Photo by Christine Troyke
For the few hours they wear the black-and-white striped jerseys, basketball officials morph into someone else, with an on-court persona that starts to define them.
They are by design a hidden part of the game, even as their faces and calls, good and bad, give them a sort of notoriety. When they get recognized in the community, it's often because of their part-time job as a high school referee, though it's only a small portion of their lives.
That's a point Buford resident Tim McLean likes to make -- officials are regular people with regular jobs. And regular problems.
McLean and some of his colleagues with the Multi-County Basketball Officials Association, the state's largest officials association with more than 180 people, can't solve those problems. But they have found a way to help.
They recently founded The Zebra Foundation, a nonprofit that aids fellow officials during troubled times and also gives scholarships to deserving student-athletes in the area.
"Over the last few years we've had several officials either get hurt, we had one die, we've had some family issues and other people struggling in these tough economic times that needed help," said McLean, entering his 20th season with MCBOA. "What we've done in the past is passing the hat (to get donations). A lot of us have been there a long time and we're a very close, tight-knit group. When you're out on the court, it's just the three of you. We finally came together after a few meetings and said what if we put something together, a nonprofit with some status, bring the whole organization together and funnel some of philanthropic stuff through one organization."
So The Zebra Foundation was born.
It started after the death of a Multi-County official, whose family needed assistance. The organization already has helped an official whose wife and children were seriously injured in a car accident. Another official lost his job and faced health issues, but he got a boost from the foundation.
"These people are facing tremendous adversity and this is something, you've got to start somewhere," said McLean, whose children went to Mill Creek. "What we try to tell our officials is one night or one game can make a difference. We originally started by saying, can you donate one night's pay, which in Georgia High School Association, is $100 for two games? If you get a bunch of people do that, you can make a difference. We've even had guys this year during the summertime, you get $20 a game for AAU, they donate to us."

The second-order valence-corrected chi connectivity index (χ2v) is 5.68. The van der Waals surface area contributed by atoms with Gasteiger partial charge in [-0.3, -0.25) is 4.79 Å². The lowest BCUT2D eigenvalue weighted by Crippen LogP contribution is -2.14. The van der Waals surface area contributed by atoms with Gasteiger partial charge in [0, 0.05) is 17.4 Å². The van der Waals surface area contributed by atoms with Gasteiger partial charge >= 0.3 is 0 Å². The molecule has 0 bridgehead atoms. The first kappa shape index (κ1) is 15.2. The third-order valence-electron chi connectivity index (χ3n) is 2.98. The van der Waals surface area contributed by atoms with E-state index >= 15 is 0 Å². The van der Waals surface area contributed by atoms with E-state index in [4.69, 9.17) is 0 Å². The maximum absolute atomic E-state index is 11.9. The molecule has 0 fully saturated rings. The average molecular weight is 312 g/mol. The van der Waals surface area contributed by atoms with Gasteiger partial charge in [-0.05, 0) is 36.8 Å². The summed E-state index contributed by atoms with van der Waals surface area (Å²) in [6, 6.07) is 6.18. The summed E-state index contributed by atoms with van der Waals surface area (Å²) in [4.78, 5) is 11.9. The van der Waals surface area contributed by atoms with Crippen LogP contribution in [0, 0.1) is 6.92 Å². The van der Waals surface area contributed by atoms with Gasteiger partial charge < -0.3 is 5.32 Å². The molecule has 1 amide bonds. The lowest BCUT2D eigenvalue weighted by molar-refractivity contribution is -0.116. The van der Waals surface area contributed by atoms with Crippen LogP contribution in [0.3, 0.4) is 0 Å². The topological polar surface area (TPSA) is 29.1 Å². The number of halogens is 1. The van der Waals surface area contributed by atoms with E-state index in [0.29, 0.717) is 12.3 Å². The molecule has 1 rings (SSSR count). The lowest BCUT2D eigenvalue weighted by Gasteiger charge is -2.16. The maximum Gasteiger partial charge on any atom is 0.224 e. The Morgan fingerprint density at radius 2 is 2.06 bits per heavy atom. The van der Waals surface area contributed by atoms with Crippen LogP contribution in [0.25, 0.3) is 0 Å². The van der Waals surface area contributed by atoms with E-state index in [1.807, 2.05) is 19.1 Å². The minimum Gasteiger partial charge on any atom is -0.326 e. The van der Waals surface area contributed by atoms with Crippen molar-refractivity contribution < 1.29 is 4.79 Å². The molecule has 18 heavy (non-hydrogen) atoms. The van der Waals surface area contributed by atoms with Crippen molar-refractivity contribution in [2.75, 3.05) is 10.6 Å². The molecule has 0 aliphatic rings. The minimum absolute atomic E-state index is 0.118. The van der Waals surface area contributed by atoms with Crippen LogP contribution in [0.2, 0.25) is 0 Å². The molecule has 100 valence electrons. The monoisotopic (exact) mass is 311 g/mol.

McLean is executive director of the foundation, but he said fellow officials Greg Hays, Jeff McNicol, Doug Richardson and Willie Crosby have been just as important to the fledgling non-profit.
The group's other function is providing scholarships, a service that was boosted by its recent fundraiser golf tournament. The Zebra Foundation awarded its first two scholarships June 14 to North Gwinnett's Will Bates and Dacula's Breanna Overby.
Those grants are a way for the officials to give back, in addition to their foundation that offers support in tough times.
"The Zebra Foundation has already helped two student-athletes and two officials in need in its first year," said Kevin Self, a Multi-County official. "Through its continued growth the benefits in the Gwinnett Community and beyond are limitless. Tim has the desire and motivation to make The Zebra Foundation a success, so look to hear more positive stories and contributions in the future."
Those involved, like Self, get a level of comfort knowing the foundation is there to back them up.
"We have lawyers, teachers, great professional people involved in our organization, folks who care about the community," McLean said. "Multi-County's just an awesome group of people. The people you see in the gym, he or she is not the enemy. He or she's out there trying to share in what the coaches, teachers and administrators are trying to do. We just have a different role, to manage the game. We want the best team to win in a fair manner."